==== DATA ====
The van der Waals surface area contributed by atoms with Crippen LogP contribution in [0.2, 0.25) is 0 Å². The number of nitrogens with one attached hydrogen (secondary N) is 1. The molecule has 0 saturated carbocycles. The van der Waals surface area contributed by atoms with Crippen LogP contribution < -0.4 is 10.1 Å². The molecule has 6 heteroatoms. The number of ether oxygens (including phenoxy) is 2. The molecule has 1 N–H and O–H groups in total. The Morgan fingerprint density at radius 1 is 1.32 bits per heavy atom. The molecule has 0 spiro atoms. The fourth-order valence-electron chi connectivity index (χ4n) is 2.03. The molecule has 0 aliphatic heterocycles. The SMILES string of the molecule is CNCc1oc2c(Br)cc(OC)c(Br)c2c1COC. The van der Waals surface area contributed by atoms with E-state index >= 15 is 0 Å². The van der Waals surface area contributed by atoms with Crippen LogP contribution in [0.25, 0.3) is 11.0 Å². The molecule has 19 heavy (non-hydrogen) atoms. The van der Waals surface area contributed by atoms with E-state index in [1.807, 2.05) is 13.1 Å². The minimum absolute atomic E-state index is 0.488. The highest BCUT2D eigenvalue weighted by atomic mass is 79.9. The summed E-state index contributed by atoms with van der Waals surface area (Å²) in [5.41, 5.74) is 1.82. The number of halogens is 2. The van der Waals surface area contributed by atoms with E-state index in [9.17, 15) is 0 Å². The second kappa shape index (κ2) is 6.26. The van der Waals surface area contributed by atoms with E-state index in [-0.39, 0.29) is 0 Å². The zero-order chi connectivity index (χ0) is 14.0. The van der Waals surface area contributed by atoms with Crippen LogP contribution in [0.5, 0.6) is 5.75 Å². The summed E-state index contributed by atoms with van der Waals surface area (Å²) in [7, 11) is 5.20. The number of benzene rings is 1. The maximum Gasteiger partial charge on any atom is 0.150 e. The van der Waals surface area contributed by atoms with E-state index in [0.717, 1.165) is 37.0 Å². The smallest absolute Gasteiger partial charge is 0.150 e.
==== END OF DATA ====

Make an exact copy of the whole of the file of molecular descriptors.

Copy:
The van der Waals surface area contributed by atoms with Crippen LogP contribution in [0.2, 0.25) is 0 Å². The number of nitrogens with one attached hydrogen (secondary N) is 1. The molecule has 0 saturated carbocycles. The van der Waals surface area contributed by atoms with Crippen LogP contribution < -0.4 is 10.1 Å². The molecule has 6 heteroatoms. The number of ether oxygens (including phenoxy) is 2. The molecule has 1 N–H and O–H groups in total. The Morgan fingerprint density at radius 1 is 1.32 bits per heavy atom. The molecule has 0 spiro atoms. The fourth-order valence-electron chi connectivity index (χ4n) is 2.03. The molecule has 0 aliphatic heterocycles. The SMILES string of the molecule is CNCc1oc2c(Br)cc(OC)c(Br)c2c1COC. The van der Waals surface area contributed by atoms with E-state index >= 15 is 0 Å². The van der Waals surface area contributed by atoms with Crippen LogP contribution in [0.25, 0.3) is 11.0 Å². The molecule has 19 heavy (non-hydrogen) atoms. The van der Waals surface area contributed by atoms with E-state index in [1.807, 2.05) is 13.1 Å². The minimum absolute atomic E-state index is 0.488. The highest BCUT2D eigenvalue weighted by atomic mass is 79.9. The summed E-state index contributed by atoms with van der Waals surface area (Å²) in [5.41, 5.74) is 1.82. The number of halogens is 2. The van der Waals surface area contributed by atoms with E-state index in [9.17, 15) is 0 Å². The second kappa shape index (κ2) is 6.26. The van der Waals surface area contributed by atoms with E-state index in [-0.39, 0.29) is 0 Å². The zero-order chi connectivity index (χ0) is 14.0. The van der Waals surface area contributed by atoms with Crippen LogP contribution in [0.5, 0.6) is 5.75 Å². The summed E-state index contributed by atoms with van der Waals surface area (Å²) in [7, 11) is 5.20. The number of benzene rings is 1. The maximum Gasteiger partial charge on any atom is 0.150 e. The van der Waals surface area contributed by atoms with E-state index in [0.717, 1.165) is 37.0 Å². The smallest absolute Gasteiger partial charge is 0.150 e.